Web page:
More Good News! EEO-1 Pay Data Requirement Stayed

Volume 16, Issue 18
September 27, 2017

Last fall the EEOC announced that it would begin collecting employee pay data from certain employers through a revised EEO-1 Report.  Private employers, including federal contractors and subcontractors, with 100 or more employees were required to begin reporting in March 2018 summary pay data and aggregate hours worked data as part of their EEO-1 obligations. The EEOC wanted this data to "improve investigations of possible pay discrimination."  As you may remember, this new requirement was quite controversial.

The U.S. Office of Management and Budget (OMB) recently informed the EEOC that it has decided to immediately stay this new requirement.  The OMB explained that it is "concerned that some aspects of the revised collection of information lack practical utility, are unnecessarily burdensome, and do not adequately address privacy and confidentiality issues." The EEOC has issued a statement to notify employers that "[t]he previously approved EEO-1 form which collects data on race, ethnicity and gender by occupational category will remain in effect. Employers should plan to comply with the earlier approved EEO-1 (Component 1) by the previously set filing date of March 2018."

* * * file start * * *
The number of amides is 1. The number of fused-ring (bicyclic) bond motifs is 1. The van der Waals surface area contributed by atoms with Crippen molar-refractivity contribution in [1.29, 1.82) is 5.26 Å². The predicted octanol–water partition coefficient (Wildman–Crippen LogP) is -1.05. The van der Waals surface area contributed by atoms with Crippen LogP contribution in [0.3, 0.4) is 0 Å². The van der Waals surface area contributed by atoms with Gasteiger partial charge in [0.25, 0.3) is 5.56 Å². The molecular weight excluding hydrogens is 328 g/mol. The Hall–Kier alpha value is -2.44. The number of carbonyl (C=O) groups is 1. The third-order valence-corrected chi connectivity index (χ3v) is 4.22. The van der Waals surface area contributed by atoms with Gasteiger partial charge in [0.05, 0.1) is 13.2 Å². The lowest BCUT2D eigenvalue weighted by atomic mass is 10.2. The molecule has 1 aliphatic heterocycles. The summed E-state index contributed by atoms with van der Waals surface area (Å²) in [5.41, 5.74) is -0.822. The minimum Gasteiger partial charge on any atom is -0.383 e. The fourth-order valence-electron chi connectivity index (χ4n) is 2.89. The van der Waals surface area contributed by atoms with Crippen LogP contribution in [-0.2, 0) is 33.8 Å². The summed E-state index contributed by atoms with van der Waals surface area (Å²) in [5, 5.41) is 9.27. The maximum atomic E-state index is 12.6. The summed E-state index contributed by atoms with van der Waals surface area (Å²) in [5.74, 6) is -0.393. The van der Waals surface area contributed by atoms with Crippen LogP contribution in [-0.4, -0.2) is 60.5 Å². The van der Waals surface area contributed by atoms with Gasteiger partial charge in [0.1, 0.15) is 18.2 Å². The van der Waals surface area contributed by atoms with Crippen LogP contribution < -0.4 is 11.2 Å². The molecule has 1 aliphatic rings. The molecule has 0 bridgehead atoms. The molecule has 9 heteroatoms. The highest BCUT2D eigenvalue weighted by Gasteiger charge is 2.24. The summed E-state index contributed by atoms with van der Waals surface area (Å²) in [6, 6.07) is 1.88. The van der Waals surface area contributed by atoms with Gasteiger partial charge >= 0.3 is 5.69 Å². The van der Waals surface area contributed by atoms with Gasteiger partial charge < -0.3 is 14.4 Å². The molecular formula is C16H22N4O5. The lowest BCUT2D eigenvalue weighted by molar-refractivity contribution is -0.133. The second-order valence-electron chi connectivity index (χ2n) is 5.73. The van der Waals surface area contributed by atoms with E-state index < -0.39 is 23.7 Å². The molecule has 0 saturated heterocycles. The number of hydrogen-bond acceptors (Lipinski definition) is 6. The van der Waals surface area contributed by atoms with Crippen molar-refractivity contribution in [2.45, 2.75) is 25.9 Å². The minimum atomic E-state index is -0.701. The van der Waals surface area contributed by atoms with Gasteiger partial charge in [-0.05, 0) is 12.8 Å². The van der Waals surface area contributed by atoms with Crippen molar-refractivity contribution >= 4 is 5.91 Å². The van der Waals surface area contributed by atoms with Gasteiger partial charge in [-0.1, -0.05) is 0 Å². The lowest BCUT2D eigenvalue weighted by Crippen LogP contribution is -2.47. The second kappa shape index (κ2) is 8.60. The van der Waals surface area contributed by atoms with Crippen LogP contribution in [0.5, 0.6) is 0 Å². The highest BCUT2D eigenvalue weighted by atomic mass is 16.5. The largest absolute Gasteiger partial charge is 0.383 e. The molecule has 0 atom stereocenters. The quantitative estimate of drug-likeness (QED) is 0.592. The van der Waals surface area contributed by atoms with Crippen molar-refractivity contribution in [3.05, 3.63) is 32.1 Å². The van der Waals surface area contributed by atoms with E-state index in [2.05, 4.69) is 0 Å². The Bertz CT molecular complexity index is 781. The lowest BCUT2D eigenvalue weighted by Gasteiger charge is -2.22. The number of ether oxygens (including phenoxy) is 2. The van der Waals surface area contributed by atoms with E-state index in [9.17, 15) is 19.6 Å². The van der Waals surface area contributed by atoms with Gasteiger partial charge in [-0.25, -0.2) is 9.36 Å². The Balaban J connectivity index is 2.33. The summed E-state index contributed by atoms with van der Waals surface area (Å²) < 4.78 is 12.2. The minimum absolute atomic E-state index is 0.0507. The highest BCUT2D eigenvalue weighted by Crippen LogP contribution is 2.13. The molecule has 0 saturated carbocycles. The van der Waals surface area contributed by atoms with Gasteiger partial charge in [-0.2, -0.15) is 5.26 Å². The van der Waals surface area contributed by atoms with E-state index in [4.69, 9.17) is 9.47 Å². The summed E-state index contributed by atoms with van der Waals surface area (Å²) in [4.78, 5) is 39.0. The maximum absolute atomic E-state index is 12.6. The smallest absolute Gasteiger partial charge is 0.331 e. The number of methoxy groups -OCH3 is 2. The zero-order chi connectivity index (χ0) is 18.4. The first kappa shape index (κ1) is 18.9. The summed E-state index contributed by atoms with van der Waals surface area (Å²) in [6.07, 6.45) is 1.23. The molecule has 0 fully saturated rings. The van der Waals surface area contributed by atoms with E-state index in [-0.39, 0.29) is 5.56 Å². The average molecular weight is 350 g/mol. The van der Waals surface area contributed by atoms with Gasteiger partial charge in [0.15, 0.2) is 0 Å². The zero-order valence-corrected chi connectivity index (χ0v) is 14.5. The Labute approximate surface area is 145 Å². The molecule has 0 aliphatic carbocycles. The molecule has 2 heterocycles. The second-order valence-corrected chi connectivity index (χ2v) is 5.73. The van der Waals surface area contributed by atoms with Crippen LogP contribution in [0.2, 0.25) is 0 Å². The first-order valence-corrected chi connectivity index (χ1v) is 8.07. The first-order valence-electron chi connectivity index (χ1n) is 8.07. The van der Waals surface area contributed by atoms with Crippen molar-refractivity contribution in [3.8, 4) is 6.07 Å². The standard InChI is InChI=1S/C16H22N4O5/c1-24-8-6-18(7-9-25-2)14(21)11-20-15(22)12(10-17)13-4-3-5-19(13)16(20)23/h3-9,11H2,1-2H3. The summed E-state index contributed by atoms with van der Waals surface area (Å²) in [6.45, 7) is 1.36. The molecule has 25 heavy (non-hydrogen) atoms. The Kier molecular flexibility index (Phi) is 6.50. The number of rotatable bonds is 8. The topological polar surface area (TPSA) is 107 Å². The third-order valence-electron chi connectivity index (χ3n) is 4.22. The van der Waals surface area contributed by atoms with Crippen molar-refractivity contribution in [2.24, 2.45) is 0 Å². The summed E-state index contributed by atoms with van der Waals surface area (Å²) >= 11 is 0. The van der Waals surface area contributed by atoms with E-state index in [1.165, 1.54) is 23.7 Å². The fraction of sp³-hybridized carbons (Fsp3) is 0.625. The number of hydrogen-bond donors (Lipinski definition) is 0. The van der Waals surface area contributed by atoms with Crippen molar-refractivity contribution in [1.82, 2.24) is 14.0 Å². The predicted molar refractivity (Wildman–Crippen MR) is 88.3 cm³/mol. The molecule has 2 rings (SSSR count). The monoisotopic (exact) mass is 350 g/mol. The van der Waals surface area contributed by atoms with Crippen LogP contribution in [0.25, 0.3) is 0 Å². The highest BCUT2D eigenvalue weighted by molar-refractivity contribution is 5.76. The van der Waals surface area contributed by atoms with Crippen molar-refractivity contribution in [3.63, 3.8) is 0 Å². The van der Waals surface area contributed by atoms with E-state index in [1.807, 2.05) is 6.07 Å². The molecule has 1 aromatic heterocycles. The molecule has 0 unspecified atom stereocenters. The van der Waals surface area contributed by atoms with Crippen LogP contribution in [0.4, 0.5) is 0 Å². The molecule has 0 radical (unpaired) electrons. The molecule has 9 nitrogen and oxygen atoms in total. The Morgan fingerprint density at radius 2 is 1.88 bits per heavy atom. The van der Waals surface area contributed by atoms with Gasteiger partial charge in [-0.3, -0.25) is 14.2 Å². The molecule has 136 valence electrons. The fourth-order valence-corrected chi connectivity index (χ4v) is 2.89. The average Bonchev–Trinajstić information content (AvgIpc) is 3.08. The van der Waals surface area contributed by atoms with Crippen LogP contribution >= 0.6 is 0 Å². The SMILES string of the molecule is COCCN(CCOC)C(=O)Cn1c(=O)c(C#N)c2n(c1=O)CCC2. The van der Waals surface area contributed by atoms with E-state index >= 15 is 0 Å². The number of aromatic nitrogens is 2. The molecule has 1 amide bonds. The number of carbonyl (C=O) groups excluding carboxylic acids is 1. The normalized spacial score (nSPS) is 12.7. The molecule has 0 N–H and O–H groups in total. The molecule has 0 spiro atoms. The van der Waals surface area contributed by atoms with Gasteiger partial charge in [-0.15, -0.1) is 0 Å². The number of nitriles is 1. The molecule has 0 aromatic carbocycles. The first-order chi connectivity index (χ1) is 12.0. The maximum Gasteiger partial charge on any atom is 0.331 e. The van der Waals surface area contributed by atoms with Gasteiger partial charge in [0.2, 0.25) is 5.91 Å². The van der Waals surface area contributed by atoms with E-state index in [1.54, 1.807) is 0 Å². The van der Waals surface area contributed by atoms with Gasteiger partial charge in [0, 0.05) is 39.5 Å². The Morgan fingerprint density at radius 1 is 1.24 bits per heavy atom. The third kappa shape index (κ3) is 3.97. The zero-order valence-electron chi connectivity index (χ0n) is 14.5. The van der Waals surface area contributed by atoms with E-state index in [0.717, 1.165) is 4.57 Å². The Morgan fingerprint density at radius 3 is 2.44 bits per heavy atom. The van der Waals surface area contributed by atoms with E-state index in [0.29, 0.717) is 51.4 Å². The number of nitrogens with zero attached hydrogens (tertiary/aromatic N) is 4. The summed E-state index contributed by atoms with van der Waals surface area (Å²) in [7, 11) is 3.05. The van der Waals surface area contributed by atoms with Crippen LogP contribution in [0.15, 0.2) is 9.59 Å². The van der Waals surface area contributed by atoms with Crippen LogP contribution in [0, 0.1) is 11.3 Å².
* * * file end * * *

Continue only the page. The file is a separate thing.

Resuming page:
Employers who have already taken steps to comply with the pay data requirement should consider with counsel the utility of an internal analysis of the data gathered to determine whether any pay discrepancies exist between employees of different genders, races, ethnicities, or ages. Please contact a KZA attorney if you require assistance in this area or need more information regarding your EEO-1 obligations.

Employer Report articles are for general information only; they are not intended and should not be construed to be legal advice. Reading or replying to such articles does not establish an attorney-client relationship. In addition, because the subject matters and applicable laws discussed in Employer Report articles are often in a state of change and not always applicable to every type of business entity or organization, readers should consult with counsel before making decisions based on the same.